Arizona Cannabis Business Licenses


Content Below Last Updated by Point7 04/06/2022

Since the passing of Proposition 207, Arizona cannabis sales have begun. Although legislators and Arizonians were expecting an increase in cannabis sales since the passing of the bill in 2020, Arizona saw a decrease in cannabis purchases in January of 2022. Cannabis sales dropped to $115 million, the lowest the state has seen since February of 2021. This decrease in spending is equivalent to nearly a 10% decline from December of 2021, when sales totaled to $127.3 million. Some cannabis experts think that the sales in December of 2021 were actually a spike due to the novelty of cannabis during the holidays. Within this next year, cannabis sales will start to regulate as the cannabis market in Arizona matures.


Most recently in November 2020, Proposition 207, known as the Safe and Smart Arizona Act, legalized the cultivation, processing, and sale of adult-use cannabis in Arizona. Eligible applicants include existing non-profit medical cannabis establishments as well as 26 Social Equity Applicants from communities that have been disproportionately impacted by the War on Drugs.

Arizona legalized cannabis for medical purposes on November 2, 2010 when voters supported Proposition 203, known as the Arizona Medical Marijuana Question, a medical cannabis ballot initiative. According to this proposition, all medical cannabis dispensaries in Arizona must be nonprofit businesses under Arizona laws 36-2806, which states a registered nonprofit medical marijuana dispensary shall be operated on a not-for-profit basis and they are subjected to government oversight. 

In 2019, Gov. Ducey signed Senate Bill 1494 which stated that all Arizona dispensaries must test their inventory for potency, as well as microbial contamination, heavy metals, pesticides, and other contaminants beginning on November 1, 2020. This is similar to other highly regulated markets. After August 2019, qualifying patients' identification cards now expire after two years instead of one.


At this time, the medical cannabis dispensary licensing window is closed in Arizona. The early applicant window of January 19, 2021 through March 9, 2021 has passed and the next stage of licensing has not yet begun. 

Social equity cannabis establishment licenses will be held for a drawing on April 8th, 2022. Arizona Department of Health Services (ADHS) will determine recipients of 26 adult-use marijuana establishment licenses available under voter-approved law. ADHS will hold a drawing to determine recipients of the licenses available to applicants who qualify as part of the social equity ownership program under the voter-approved Proposition 207.  The digital random drawing took place at 1 p.m., Friday, April 8, 2022. Due to the large number of applicants, license recipients will be selected using a computerized random drawing system offered by Smartplay International Inc. This system is widely used for state lottery and raffle drawings and meets the highest standards for verification and accountability. The drawing was held at ADHS with industry and news media representatives witnessing and streamed live at The accounting and auditing firm Henry and Horne oversaw the drawing.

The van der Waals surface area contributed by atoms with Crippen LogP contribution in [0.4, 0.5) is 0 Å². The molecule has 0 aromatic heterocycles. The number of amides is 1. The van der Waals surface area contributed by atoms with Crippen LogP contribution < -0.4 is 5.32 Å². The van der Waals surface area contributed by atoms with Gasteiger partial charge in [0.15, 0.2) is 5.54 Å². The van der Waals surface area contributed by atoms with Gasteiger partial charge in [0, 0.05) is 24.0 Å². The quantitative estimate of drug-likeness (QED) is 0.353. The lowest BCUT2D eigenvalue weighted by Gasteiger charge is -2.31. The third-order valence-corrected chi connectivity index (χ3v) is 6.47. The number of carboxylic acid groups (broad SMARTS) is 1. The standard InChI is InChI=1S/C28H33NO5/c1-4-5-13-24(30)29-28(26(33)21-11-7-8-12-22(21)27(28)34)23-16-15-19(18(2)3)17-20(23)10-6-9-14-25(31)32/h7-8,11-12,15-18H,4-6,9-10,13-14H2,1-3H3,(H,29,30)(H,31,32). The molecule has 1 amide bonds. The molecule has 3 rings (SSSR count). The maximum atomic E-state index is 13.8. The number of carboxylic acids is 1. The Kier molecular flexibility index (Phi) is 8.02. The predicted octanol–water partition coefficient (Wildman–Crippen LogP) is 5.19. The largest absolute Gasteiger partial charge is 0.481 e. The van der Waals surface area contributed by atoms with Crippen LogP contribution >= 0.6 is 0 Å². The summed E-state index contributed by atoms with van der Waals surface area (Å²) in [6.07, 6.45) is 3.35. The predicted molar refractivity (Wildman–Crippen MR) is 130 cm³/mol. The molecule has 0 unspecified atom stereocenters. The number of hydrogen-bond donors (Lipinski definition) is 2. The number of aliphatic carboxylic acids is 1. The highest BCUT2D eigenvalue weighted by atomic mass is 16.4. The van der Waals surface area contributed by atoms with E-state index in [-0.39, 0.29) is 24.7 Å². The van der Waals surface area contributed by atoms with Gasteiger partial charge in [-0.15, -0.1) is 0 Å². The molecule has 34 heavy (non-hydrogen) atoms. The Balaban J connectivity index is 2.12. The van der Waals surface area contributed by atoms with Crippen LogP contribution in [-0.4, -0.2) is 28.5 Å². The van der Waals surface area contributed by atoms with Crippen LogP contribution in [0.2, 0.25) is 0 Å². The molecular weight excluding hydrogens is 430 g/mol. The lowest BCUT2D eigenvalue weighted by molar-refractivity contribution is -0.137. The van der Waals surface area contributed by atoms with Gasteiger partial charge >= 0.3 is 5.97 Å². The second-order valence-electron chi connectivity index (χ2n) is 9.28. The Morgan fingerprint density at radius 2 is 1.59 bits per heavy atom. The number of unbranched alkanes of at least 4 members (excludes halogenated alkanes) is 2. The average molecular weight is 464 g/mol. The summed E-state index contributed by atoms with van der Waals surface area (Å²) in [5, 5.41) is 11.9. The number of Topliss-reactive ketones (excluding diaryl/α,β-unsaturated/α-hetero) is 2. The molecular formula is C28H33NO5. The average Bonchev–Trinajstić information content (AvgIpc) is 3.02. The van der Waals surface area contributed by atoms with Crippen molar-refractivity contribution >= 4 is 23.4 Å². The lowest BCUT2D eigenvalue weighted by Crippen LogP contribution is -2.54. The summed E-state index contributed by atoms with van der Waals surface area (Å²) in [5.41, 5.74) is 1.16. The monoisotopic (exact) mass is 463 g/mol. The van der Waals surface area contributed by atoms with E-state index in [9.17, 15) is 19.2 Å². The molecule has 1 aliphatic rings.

In 1996, Arizona passed the Drug Medicalization, Prevention, and Control Act, also known as Proposition 200. This act allowed physicians to prescribe cannabis for qualifying conditions, however later failed to be implemented due to conflicts with federal law. Proposition 203, a medical cannabis initiative that also sought to decriminalize recreational use, was introduced in 2002 and also failed by not securing enough votes. 

In 2010, Proposition 203 finally passed with 50.7% of the votes cast. Doctors could recommend up to 2.5 ounces of medical cannabis to patients with qualifying conditions. However, many policymakers in Arizona did not approve of Proposition 203 and tried to sue state employees on a federal level. As a result, Arizona suspended medical cannabis licenses for an extended period of time until those lawsuits were dismissed. In 2012. Governor Brewer approved legislation that prohibited the possession of medical cannabis on college campuses, which was later found unconstitutional by the Supreme Court and repealed. 

In 2016, there was an initiative called Proposition 205 proposing the legalization of recreational cannabis use, which like all those preceded, ultimately failed. Finally, in 2020, the Smart and Safe Act was passed by voters, legalizing recreational cannabis in Arizona for adult-use.

Arizona was one of four states to legalize cannabis in the November 2020 Election Day ballots. Proposition 207 - which has not been given a short name - received 60% of the voters’ support and was quickly put into action. The Arizona Department of Health Services (ADHS), which was tasked with overseeing the state’s medical marijuana program, was chosen to oversee the adult-use program rollout as well. ADHS was required to release regulations and licensing information by June 1, 2021 but released regulations within a month after the official election results were certified.

Proposition 207 also allows adults 21 and older to grow up to six plants in their homes and possess up to one ounce of cannabis. It’s expected, now that it has passed, that the initiative could lead to more Arizona cannabis legislation like expunging cannabis convictions and reinvesting tax money into the community.


The State of Arizona does have an industrial hemp program, regulated by the Arizona Department of Agriculture. Details regarding the program are available here


Although the application process has closed for this round in Arizona, you can still prepare your business for the next round of license drawings on April 8, 2022. Contact Point7 to discuss the fully customizable products and service packages available that have proved successful for operators around the country.